The great value of intercultural exchange: the volunteering project at Le Rondini

In Senigallia, on the coast of the Marche region, there is a community centre for children and teenagers run by the Associazione Le Rondini Onlus. The centre organises activities for minors of all nationalities with the aim of helping them overcome possible situations of school discomfort, supporting them in their growth and integration into society. The centre acts as a support in situations of economic or social hardship for families, promoting listening areas for psychological support.

Another objective of the centre is to promote and raise awareness in the area of sharing and of cultural integration, to fight social marginalisation and bring out the personal attitudes of the individual without social conditioning.

Moreover, the centre is committed to developing forms of prevention and fighting exclusion, racism, xenophobia, intolerance, discomfort, marginalisation and loneliness. 

The association also promotes training and information activities for the families of the minors, with particular reference to women, who are often excluded from the integration process and from relations with the local territory.

Associazione Le Rondini has been hosting European volunteers from the European Solidarity Corps programme for some time and we interviewed the girls who are now hosted: Sara and Sandra from Spain, Maud from France and Jule from Germany.

Tell us about your project, what are the activities you normally do?

The activities of our project take place mainly in the afternoons, as we organise recreational activities after school for children and young people. In the first part of the afternoon, both children and young people do their homework. We mainly support them with their French, English and Spanish homework, as these are our mother tongues or languages that we speak very well. After the homework, we help prepare a snack for everyone. 

The second half of the afternoon is dedicated to creative, sporting and cultural activities of various kinds: we often go outside, to the square or the park, or we stay inside if the weather is bad. Some days we organise workshops, such as making garlands and kites, and a few days ago we made Easter bunnies out of toilet paper and other waste materials. If we can’t play outside, football for example, we also do a lot of other games inside: dancing, reading stories, playing board games, watching films… it also depends a lot on what the children want to do, it’s always different!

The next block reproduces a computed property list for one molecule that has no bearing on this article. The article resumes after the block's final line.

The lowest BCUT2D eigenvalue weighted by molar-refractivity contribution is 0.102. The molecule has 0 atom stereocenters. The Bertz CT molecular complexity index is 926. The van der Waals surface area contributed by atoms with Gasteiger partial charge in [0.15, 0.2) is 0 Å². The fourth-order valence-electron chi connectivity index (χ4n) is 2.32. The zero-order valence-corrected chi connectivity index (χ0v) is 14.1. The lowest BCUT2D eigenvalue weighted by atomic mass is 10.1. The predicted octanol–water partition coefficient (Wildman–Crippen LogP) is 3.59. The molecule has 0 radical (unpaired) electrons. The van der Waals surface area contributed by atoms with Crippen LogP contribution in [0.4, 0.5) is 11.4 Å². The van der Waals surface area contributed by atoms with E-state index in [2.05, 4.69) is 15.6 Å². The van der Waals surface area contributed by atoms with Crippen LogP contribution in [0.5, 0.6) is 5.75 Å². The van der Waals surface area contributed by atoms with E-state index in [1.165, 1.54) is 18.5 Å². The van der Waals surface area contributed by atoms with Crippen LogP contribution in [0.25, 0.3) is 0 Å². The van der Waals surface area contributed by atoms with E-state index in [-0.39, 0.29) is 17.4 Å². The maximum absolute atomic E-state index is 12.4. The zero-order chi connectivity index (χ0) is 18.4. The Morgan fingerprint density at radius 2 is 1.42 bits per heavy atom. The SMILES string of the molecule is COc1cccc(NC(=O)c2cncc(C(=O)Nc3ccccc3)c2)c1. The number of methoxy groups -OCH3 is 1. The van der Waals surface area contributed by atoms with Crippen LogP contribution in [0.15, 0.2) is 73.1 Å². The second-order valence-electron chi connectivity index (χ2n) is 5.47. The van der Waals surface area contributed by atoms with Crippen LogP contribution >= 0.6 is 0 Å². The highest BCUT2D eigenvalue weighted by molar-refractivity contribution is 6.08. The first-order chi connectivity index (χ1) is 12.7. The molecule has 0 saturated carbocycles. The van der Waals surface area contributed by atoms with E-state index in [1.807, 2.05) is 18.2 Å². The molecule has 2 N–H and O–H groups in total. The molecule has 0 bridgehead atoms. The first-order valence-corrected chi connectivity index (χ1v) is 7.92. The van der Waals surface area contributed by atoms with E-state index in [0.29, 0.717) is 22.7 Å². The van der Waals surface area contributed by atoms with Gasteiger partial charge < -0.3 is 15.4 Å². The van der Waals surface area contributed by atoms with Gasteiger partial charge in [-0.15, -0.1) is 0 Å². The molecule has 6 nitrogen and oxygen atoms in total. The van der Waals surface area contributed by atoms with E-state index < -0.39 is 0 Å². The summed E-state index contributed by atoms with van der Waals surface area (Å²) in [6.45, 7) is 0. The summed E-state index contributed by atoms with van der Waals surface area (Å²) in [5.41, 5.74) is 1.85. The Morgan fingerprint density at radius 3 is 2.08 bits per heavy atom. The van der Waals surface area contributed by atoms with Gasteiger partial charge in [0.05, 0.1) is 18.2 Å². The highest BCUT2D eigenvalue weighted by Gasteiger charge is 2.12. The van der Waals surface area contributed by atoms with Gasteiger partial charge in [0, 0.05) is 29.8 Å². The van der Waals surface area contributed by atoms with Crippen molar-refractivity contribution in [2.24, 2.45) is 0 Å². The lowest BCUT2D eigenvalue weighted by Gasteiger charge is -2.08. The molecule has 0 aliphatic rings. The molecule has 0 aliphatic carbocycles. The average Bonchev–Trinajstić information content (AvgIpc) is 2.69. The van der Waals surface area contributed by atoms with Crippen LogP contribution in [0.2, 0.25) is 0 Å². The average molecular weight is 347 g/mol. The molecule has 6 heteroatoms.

What do you think is the added value of the presence of European volunteers in a centre like the one managed by Le Rondini?

The children and young people who come to the centre all have different languages and cultures and often do not speak Italian very well. This sometimes represents a problem for them at school and at integration level. Our presence is important because we also have different languages, we come from different cultures and we learn Italian here with them: they see us as a support and know that we can understand them. Also, we can share our experiences and language knowledge with them, making ourselves useful in their homework, for example. Not only do they find support in us, but we can also learn a lot from them: spending time together allows us to get to know the world around us better, their cultures and their stories, and teaches us to see things and events from different points of view.

What do you think you learned from this project?

We definitely learned to be much more patient and to listen more to the people around us. Also, this project definitely allowed us to gain experience and get to know different cultures and languages from all over the world.

We learned that you can start with small things to change the world. With only 4 hours a day, you don’t even realise how much you can help both the children and the association. It is very satisfying to see how they are progressing thanks to us.

What, instead, do you think you have given?

We have given different insights, certainly different perspectives and cultures, energy, support, education and motivation. 

Why do you think it is important to take part in this kind of projects? 

It is important to take part in this kind of project because giving your time to help those in need, doing a solidarity project, ensuring access to education, are things that contribute to creating a better future. These projects create new knowledge and teach us to be grateful. They are not only important for the people you help, in fact, but also for ourselves and for our future: they open doors for us, make us know ourselves better, learn new languages and, above all, get us out of our comfort zone.



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